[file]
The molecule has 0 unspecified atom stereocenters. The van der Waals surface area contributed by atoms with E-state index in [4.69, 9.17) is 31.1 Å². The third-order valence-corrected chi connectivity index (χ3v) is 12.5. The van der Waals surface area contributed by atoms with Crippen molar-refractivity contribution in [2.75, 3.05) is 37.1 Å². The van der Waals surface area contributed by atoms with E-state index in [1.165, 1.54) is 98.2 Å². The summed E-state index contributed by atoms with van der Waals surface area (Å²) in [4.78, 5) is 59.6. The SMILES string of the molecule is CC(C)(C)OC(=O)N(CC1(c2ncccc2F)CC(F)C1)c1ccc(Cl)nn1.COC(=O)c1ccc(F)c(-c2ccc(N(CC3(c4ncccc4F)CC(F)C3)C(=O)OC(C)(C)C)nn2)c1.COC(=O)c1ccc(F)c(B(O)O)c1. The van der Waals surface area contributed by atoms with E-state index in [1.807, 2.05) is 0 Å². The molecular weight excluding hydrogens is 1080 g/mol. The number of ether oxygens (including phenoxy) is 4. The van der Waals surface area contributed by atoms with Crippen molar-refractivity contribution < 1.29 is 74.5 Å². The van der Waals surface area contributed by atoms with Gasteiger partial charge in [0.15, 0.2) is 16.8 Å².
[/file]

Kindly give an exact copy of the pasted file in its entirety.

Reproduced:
The molecule has 0 unspecified atom stereocenters. The van der Waals surface area contributed by atoms with E-state index in [4.69, 9.17) is 31.1 Å². The third-order valence-corrected chi connectivity index (χ3v) is 12.5. The van der Waals surface area contributed by atoms with Crippen molar-refractivity contribution in [2.75, 3.05) is 37.1 Å². The van der Waals surface area contributed by atoms with E-state index in [1.165, 1.54) is 98.2 Å². The summed E-state index contributed by atoms with van der Waals surface area (Å²) in [4.78, 5) is 59.6. The SMILES string of the molecule is CC(C)(C)OC(=O)N(CC1(c2ncccc2F)CC(F)C1)c1ccc(Cl)nn1.COC(=O)c1ccc(F)c(-c2ccc(N(CC3(c4ncccc4F)CC(F)C3)C(=O)OC(C)(C)C)nn2)c1.COC(=O)c1ccc(F)c(B(O)O)c1. The van der Waals surface area contributed by atoms with E-state index in [1.807, 2.05) is 0 Å². The molecular weight excluding hydrogens is 1080 g/mol. The number of ether oxygens (including phenoxy) is 4. The van der Waals surface area contributed by atoms with Crippen molar-refractivity contribution < 1.29 is 74.5 Å². The van der Waals surface area contributed by atoms with Gasteiger partial charge in [0.15, 0.2) is 16.8 Å².